All you need is words
14 Jul 2011
All you need is words
The exchanging of vows is one of the most important parts of your wedding day and making them personal and special to you makes them even more memorable.
Those words declared between partners in front of an official are what actually marks your special day as a legally binding contract.
As many couples opt for a civil ceremony, veering away from the customs and religion of a church service and the traditional “I do”, they can express their feelings of commitment by composing their own vows or adding additional poems, quotes and so on.
They may also be allowed to add their own vows to a traditional church service, in consultation with the person officiating.
The minimum and statutory vows required for your marriage to be legal, which must be said somewhere in your ceremony in England and Wales are:
“I do solemnly declare that I know not of any lawful impediment why I (your name), may not be joined in matrimony to (your partner’s name).”
Then followed by these contracting words:
“I call upon these persons here present to witness that I, (your name), do take thee (your partner’s name) to be my lawful wedded husband/wife.”
A civil ceremony holds slightly different contracting words.
The groom and then the bride will repeat after the superintendent registrar.
“I declare that I know of no legal reason why I (your name) may not be joined in marriage to (your partner’s name).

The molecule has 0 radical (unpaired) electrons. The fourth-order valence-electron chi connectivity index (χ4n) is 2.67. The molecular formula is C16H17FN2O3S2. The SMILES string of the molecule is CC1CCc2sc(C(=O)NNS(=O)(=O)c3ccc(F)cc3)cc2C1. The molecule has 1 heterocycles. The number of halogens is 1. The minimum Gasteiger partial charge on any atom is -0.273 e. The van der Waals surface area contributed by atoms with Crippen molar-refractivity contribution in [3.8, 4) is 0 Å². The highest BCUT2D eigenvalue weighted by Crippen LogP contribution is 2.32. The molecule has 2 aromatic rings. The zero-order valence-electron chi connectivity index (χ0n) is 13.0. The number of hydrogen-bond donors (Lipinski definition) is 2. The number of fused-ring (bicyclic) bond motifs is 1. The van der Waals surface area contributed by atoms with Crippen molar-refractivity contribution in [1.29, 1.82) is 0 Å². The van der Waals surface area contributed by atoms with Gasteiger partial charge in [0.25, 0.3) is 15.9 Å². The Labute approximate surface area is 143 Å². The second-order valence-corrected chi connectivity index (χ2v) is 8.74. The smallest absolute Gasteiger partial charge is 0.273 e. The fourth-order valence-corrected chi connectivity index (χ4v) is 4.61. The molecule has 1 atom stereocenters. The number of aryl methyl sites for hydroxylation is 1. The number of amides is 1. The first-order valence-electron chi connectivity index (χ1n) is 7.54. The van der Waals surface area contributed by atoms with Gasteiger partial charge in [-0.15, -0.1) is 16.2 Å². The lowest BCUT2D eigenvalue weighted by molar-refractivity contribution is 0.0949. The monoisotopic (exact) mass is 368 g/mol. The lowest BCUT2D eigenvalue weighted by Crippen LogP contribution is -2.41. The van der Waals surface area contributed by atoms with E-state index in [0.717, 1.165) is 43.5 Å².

I (name) take you (name) to be my wedded husband/wife.”
Together with the declarations and contracting words can be some promises. These can be said where you’d like and, within reason, how you like.
Example of Christian vows:
To have and to hold, from this day forward, for better, for worse, for richer, for poorer, in sickness and in health, to love and to cherish ‘till death do us part.
Example of civil ceremony vows:
(Partner’s name), I take you to be my lawfully wedded husband/wife.
Before these witnesses I vow to love you and care for you as long as we both shall live.
I take you, with all your faults and strengths, as I offer myself to you with all my faults and strengths.
I will help you when you need help, and turn to you when I need help.
I choose you as the person with whom I will spend my life.
Useful promises and vocabulary when composing your vows:
To love, honour, respect and cherish you.
To be honest and faithful.
To be kind, trusting, tolerant and understanding.
To share the good and bad parts of life together.
To bring happiness and laughter for us both as long as we are together.
Personalising your vows can be fun and enjoyable, so if you’d like to lighten up the solemn stuff, how about:
Bride “I promise to not hog the bathroom, never ask ‘Does my bum look big in this?’ and not to nudge you too hard when you’re snoring.”
Groom “I promise to put the toilet seat down, place my dirty washing in the laundry basket, not in a heap on the floor, and to do my share of the dusting, cooking and housework.”
History repeating itself
As many years of happy married life go by, some couples choose to renew their wedding vows, whether it’s to celebrate a milestone anniversary, elaborate the first, involve children or just to celebrate that love still blossoms.
Unlike the first day, when renewing your vows there are no legal implications. Where, when and how you celebrate is completely your choice.
Ways to start your vows:
“We stand here before family and friends as we have before. Again I take you…”
“(Number of years since the wedding) years ago on this day, we were first joined together. The years spent together have given me the joy with which I promise again, to be your husband/wife.”
No matter how, where or why you renew your vows, it can still recreate the intense emotion and bring back the happy memories from your actual wedding day.